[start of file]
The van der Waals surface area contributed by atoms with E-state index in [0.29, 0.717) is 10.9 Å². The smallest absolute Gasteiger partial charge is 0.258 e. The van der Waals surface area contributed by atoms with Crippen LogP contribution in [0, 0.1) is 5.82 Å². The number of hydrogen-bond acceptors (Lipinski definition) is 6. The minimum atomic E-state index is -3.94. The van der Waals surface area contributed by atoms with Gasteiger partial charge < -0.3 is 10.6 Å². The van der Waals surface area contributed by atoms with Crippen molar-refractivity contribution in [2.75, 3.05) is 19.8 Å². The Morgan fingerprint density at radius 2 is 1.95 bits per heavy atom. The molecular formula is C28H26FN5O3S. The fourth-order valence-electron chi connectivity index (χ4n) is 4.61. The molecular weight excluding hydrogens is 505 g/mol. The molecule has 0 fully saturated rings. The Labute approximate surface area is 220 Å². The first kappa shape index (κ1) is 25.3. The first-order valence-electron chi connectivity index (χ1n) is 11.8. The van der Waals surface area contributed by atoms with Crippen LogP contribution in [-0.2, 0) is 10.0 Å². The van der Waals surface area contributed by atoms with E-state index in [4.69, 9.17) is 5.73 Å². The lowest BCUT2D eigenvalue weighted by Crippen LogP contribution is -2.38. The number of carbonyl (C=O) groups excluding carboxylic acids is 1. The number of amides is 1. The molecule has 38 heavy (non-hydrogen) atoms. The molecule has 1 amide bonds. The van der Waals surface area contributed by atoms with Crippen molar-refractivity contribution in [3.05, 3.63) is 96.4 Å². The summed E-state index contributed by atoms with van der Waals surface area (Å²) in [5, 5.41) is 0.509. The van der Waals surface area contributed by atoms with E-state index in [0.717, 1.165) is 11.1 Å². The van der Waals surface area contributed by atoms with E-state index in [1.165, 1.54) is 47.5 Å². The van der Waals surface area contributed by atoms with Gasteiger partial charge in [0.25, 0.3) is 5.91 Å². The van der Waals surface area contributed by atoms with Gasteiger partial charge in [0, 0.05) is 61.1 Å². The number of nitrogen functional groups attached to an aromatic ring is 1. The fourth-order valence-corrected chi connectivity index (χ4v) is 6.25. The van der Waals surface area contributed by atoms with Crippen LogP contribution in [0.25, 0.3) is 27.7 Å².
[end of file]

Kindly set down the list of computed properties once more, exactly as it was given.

The van der Waals surface area contributed by atoms with E-state index in [0.29, 0.717) is 10.9 Å². The smallest absolute Gasteiger partial charge is 0.258 e. The van der Waals surface area contributed by atoms with Crippen LogP contribution in [0, 0.1) is 5.82 Å². The number of hydrogen-bond acceptors (Lipinski definition) is 6. The minimum atomic E-state index is -3.94. The van der Waals surface area contributed by atoms with Gasteiger partial charge < -0.3 is 10.6 Å². The van der Waals surface area contributed by atoms with Crippen molar-refractivity contribution in [2.75, 3.05) is 19.8 Å². The Morgan fingerprint density at radius 2 is 1.95 bits per heavy atom. The molecular formula is C28H26FN5O3S. The fourth-order valence-electron chi connectivity index (χ4n) is 4.61. The molecular weight excluding hydrogens is 505 g/mol. The molecule has 0 fully saturated rings. The Labute approximate surface area is 220 Å². The first kappa shape index (κ1) is 25.3. The first-order valence-electron chi connectivity index (χ1n) is 11.8. The van der Waals surface area contributed by atoms with Crippen LogP contribution in [-0.2, 0) is 10.0 Å². The van der Waals surface area contributed by atoms with E-state index in [4.69, 9.17) is 5.73 Å². The lowest BCUT2D eigenvalue weighted by Crippen LogP contribution is -2.38. The number of carbonyl (C=O) groups excluding carboxylic acids is 1. The number of amides is 1. The molecule has 38 heavy (non-hydrogen) atoms. The molecule has 1 amide bonds. The van der Waals surface area contributed by atoms with Crippen molar-refractivity contribution in [3.05, 3.63) is 96.4 Å². The summed E-state index contributed by atoms with van der Waals surface area (Å²) in [5, 5.41) is 0.509. The van der Waals surface area contributed by atoms with E-state index in [0.717, 1.165) is 11.1 Å². The van der Waals surface area contributed by atoms with E-state index in [1.165, 1.54) is 47.5 Å². The van der Waals surface area contributed by atoms with Gasteiger partial charge in [0.25, 0.3) is 5.91 Å². The van der Waals surface area contributed by atoms with Gasteiger partial charge in [0, 0.05) is 61.1 Å². The number of nitrogen functional groups attached to an aromatic ring is 1. The fourth-order valence-corrected chi connectivity index (χ4v) is 6.25. The van der Waals surface area contributed by atoms with Crippen LogP contribution in [0.25, 0.3) is 27.7 Å².